July 2, 2018
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The appeal is to the court of arbitration of the French Olympic Committee. The bbc could have been clearer in their report.
July 1, 2018
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Go Akarana go!!!!
July 1, 2018
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>>I take it the hands are suited by machine-dealing

No. I play at the same club as Alan and the hands do not come out of the dealing machine suited.
June 30, 2018
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Surely one of the advantages of electronic play is that is eliminates many possible ways of cheating.

I would be very dismayed by an electronic system that allowed players to revoke.

The reason is simple. Under the current laws, in certain very particular circumstances, an intentional revoke can be a risk free way for a player to attempt to gain advantage.

For example, you are defending a suit contract, sitting over dummy and declarer is trying to establish dummy's long suit. This might be the trump suit after a transfer auction or it might be a side suit. You have one card left in this suit when declarer calls for a card from dummy, you believe that partner also has at least one more card in the suit and you revoke.

Declarer cannot know about the revoke at this stage but will be forced to draw another round of trumps or to ruff an additional trick in the side suit using up his own trumps and dummy's entries as well as getting one fewer discard on the side suit.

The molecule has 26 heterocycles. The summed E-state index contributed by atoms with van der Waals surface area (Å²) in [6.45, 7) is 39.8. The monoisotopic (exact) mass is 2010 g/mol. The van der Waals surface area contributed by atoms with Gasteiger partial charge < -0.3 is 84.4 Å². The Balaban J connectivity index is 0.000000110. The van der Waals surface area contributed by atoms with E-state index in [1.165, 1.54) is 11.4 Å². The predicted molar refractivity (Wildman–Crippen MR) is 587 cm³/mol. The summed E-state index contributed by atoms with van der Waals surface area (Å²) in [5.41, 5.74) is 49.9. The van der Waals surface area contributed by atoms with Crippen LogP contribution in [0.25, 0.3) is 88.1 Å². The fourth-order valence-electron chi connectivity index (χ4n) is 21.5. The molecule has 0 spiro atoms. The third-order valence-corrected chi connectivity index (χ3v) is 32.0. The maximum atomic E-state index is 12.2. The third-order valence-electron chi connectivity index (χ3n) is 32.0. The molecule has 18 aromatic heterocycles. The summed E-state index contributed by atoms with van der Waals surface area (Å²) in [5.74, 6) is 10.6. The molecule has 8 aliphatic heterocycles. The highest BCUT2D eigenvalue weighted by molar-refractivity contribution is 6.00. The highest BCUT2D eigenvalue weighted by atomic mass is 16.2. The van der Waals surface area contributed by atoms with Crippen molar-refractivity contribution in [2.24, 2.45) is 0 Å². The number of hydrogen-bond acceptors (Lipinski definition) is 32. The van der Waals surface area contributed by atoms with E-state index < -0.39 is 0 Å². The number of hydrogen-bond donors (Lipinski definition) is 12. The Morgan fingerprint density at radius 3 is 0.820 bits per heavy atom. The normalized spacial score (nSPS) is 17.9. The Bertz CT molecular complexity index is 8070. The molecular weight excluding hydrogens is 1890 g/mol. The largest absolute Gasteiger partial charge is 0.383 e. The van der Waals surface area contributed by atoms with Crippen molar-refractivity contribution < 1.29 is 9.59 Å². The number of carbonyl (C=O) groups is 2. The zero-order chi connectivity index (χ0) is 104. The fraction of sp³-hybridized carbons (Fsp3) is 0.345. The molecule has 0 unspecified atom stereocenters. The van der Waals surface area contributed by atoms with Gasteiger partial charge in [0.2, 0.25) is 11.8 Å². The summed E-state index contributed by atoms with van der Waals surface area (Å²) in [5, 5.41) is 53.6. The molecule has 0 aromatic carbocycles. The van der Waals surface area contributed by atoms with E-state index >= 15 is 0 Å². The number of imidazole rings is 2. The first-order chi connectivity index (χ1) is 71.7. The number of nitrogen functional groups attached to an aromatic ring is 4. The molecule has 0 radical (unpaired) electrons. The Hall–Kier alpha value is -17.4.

You play out the hand, concealing the revoke and at the end of play, you quickly fold and shuffle your hand without revealing your last card.

So what is the outcome? Perhaps your ruse had no effect and you won no further tricks. Or perhaps your side won an extra trick because declarer drew an unnecessary extra round of trumps that he could not afford, Or perhaps declarer could not take all of the discards that he needed on dummy's side suit.

What if the revoke is noticed by a declarer who actually takes care to count to 13? The director is called and equity is restored - at no additional penalty to the revoker.

So there you have it. An intentional revoke that can never lose and may from time to time win a trick if you get away with it.

Of course, you cannot prove that the revoke was intentional but when one person does it to you twice in exactly these circumstances then what do you suspect?

That is why an electronic play system must not allow revokes.
April 29, 2018
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Announce a short delay and take the boards back. The TD and his helpers then scan the boards looking for half a dozen deals on which knowledge of the position of just one important card makes a big difference. For example, if it matters that West has the King of Spades then swap West's King for a small spade from he East hand.
The event can then be played as normal and woe betide any players who relied on that King still being in the West hand. You still have hand records available with the addition of a note of the changes.
Feb. 25, 2018